When the past haunts us and the future terrifies us, the present becomes a very, very uncomfortable place to be. Fortunately, God’s view of time is not the same as ours. One of the most wonderfully compelling ideas of theology is that God is sovereign over all creation, including over time. The late Dr. Lonnie Kliever, professor of philosophy and religion, offers this explanation of the distinction between human time – kronos – and God’s time - kairos.

“Kronos … from which we take our word chronology… is sequential time.
Kronos is the time of clocks and calendars; it can be quantified and measured.
Kronos is linear, moving .. out of the determinate past
toward the determined future, and has no freedom. …
Kairos is circular, dancing back and forth, here and there,
without beginning or ending, and knows no boundaries.
Kronos is mechanistic and deterministic,
time that is ruled by the dead hand of the past.
Kronos devours us with remorseless certainty.
Kronos turns life into stone.
Kairos is creative and serendipitous.
Kairos is time that is energized by the living dream of the future
and presents us with unlimited possibility.
Kairos turns fate into destiny.” [2]

The ghosts that Scrooge encounters in A Christmas Carol challenge his view of time – the determinate chronology – with a more divine perspective of time – God’s creative inbreaking. This is the miracle of Christmas. In Christ, the God who was and is and is to come becomes real to us. In the birth of Jesus, Immanuel, God with us, the past of the entire world is changed as powerfully as the present. And because of that birth, the future is changed forever. The coming of Jesus happens in kairos, in the fullness of time.

Ephesians 1 says that in Christ, the mystery of God’s will is made known to us:
“in Christ, as a plan for the fullness of time, to gather up all things in him,
things in heaven and things on earth.”

We can experience this most powerfully at the communion table, where we meet Christ in the present and the past and future. In the divine liturgy of the Orthodox Church, there is a moment prior to the celebration of the eucharist when the deacon says: “It is kairos – time – to begin the service of the Lord.”

In our remembrance, in that kairos moment, we transcend the chronology of past, present and future. Kairos is sacred time, circular time, holy time, when God breaks into our linear sequence of events. We relive the present; we change the past; we remember the future.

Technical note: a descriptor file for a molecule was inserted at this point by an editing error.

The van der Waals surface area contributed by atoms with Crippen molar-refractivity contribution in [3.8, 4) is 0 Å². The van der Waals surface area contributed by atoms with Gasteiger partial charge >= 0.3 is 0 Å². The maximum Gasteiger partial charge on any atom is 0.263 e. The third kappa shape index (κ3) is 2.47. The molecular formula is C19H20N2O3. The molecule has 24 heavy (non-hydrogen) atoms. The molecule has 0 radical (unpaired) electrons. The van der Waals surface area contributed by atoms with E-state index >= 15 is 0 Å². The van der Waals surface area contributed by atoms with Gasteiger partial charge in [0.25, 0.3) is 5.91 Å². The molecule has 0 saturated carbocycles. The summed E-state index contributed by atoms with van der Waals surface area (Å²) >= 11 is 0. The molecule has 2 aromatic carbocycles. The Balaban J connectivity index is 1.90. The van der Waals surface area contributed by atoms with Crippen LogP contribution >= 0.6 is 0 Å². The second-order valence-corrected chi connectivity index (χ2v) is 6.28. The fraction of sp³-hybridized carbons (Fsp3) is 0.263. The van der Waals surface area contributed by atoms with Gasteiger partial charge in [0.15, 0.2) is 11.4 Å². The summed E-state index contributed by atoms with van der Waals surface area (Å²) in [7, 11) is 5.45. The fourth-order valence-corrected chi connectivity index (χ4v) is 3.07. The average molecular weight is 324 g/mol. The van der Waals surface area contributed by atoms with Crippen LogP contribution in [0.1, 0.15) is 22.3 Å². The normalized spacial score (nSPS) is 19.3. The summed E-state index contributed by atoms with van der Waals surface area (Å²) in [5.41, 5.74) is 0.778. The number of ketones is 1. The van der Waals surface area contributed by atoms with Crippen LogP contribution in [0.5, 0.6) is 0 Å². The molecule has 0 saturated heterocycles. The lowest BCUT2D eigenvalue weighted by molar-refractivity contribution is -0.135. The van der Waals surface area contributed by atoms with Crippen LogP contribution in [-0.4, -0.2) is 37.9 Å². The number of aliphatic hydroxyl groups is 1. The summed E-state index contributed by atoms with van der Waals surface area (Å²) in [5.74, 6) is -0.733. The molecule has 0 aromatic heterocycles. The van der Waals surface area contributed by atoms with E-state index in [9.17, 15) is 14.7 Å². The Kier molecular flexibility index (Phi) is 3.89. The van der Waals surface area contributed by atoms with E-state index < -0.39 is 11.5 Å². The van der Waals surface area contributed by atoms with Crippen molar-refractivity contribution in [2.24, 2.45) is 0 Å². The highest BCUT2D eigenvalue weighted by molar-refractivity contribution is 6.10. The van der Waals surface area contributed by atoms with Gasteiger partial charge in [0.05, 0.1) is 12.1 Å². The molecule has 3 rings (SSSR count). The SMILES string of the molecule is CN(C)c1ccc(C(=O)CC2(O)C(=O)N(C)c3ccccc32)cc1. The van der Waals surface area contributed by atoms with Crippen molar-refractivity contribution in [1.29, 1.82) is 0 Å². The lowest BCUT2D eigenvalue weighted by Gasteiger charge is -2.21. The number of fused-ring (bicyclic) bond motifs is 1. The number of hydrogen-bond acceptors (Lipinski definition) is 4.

Kliever says it well: “We are not helpless to tip the balance in the direction of kairos over kronos. We can temper our fear and our fixation on sequential time. We can deepen our quest and our experiences of numinous time. In such synchronicity of kronos and kairos lies our deepest consolation and our steepest aspiration.”[3]

Where God’s presence is felt and recognized,
God’s kairos can break through our fear and surprise us with joy.

The final ghost’s visit in A Christmas Carol begins with fear, as Scrooge comes to term with his own eventual death.
‘Spirit!’ [Scrooge] cried, tight clutching at its robe,‘Hear me. I am not the man I was.
I will not be the man I must have been but for this intercourse.
Why show me this, if I am past all hope?’”

By the time Scrooge learns what the spirit has to teach him, he is changed – his fear has turned to anticipation, even to joy! His fear – of death, of loss, of pain – has been transformed to joy for he recognizes that his future can change! He is not beyond redemption! He can live a life of joyful purpose!

Scrooge joyfully, exuberantly promises:
“I will honour Christmas in my heart, and try to keep it all the year.
I will live in the Past, the Present, and the Future.
The Spirits of all Three shall strive within me.
I will not shut out the lessons that they teach.”

True to his word, when Scrooge awakens on Christmas morning, he is positively giddy with joy. His delight is no temporary state, Dickens takes pain to tell us, but he is a completely changed man. The miracle of God’s inbreaking with the numinous – with kairos into our linear and practical chronos is that in Christ, God is truly with us, truly present.

In the presence of Christ, time collapses; fear is banished; selfishness evaporates ; love becomes a verb. In the presence of Christ we remember our future, and we become co-workers with Jesus to preach good news to the poor, to proclaim release to the prisoners and recovery of sight to the blind, to liberate the oppressed, and to proclaim the year of the Lord’s favor.

In the presence of Christ, we know true and unending joy.
The miracle has just begun in YOU!
God Bless us Every One!
Amen.



[1] https://www.brainyquote.com/quotes/quotes/a/aristotle122430.html
[2] http://www.creativity-portal.com/articles/marney-makridakis/kronos-kairos-time.html
[3] http://www.creativity-portal.com/articles/marney-makridakis/kronos-kairos-time.html